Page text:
Oh Glenys… this is the phone call you never wanted.
I hear the tremor in my brother’s voice. He’s 4000 long miles away, and I say a prayer in my head.
God, whatever this is, give me strength.
Dad is dying.
I can hear those three words like it was yesterday. My heart is beating fast and I kneel by my front window like I always do when I don’t know what else to do.
That was one year ago today.
My little grandsons are running around the house. There’s Christmas music playing. I’m setting the table with a cheery red cloth, preparing for a party. And then the next day, I’m on a plane, England bound, where I get to kiss my dad for the last time as he lies with his eyes closed and his hands folded in that quiet, quiet room, with a stuffed dog at his feet and an acorn tucked in his pocket.
Please, God, let me know you are real.
Let my dad be living in heaven.
Let my faith not be in vain.
Let my words, let my words that I write for children, be true.
Because sometimes, just sometimes, there’s this little nagging doubt that creeps up inside me and I wonder what life is all about, and if I really will get to see my dad again, like I told him with absolute certainty on my knees that day in front of my window.
I love you Dad, and I WILL see you again.
I could hear his breathing.
My voice was strong, and in that moment, I was convinced, just like Paul, that NOTHING, not even death itself, can ever separate us from the love of God that is in Christ Jesus our Lord.
But today, I’m not strong. I’m not convinced. And I’m trying hard to hold on to my faith, my God, like I’m drowning in the ocean and it’s my only life-line, my only hope and it’s slipping fast through my fingers.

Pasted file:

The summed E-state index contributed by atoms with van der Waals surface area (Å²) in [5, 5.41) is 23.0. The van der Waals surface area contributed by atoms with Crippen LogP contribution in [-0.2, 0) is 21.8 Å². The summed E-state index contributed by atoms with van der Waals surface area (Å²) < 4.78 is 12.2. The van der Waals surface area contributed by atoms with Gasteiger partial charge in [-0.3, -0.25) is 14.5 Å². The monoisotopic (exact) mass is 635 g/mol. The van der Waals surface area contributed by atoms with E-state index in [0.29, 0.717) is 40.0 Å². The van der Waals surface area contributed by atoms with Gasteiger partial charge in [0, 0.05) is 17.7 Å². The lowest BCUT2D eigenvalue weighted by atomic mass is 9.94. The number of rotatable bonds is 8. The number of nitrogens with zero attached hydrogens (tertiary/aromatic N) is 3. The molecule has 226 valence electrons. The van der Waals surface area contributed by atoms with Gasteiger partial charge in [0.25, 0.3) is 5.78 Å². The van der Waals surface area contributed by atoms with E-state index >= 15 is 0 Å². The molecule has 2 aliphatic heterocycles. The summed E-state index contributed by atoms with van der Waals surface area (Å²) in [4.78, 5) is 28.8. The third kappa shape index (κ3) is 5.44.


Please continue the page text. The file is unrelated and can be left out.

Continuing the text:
But what is faith? What is hope, the writer of Romans said, if it can be seen?
The day after I kissed my dad goodbye, as he lay in that simple wooden box, I stood in the street just a few doors down the road, while my sister and nieces played Christmas carols in the brass band. The icy wind blew my sister’s hair, and the rain in Wigan was cold. I wondered if my dad could hear them play his favorite carol, as he lay there, all alone.
Hail the heav’n-born Prince of Peace!
Hail the Son of Righteousness!
Light and life to all He brings
Ris’n with healing in His wings
Mild He lays His glory by
Born that man no more may die
Born to raise the sons of earth
Born to give them second birth
Hark! The herald angels sing
“Glory to the newborn King!”
I know my dad has been raised. I know my dad has gained that second birth. I just miss him terribly, and there’s this big, empty hole in my heart that no one can fill.
And so as my family gather in England today to celebrate and remember the life of the most Christ-like man I have ever known, the one I was utterly, utterly privileged to call Dad, I will take a walk in these Michigan wintry woods, and I’ll admire the splendid trees, all covered in soft snow, and I’ll listen for the birds he loved so much, and I’ll thank God that my dad, my wonderful dad, is in heaven.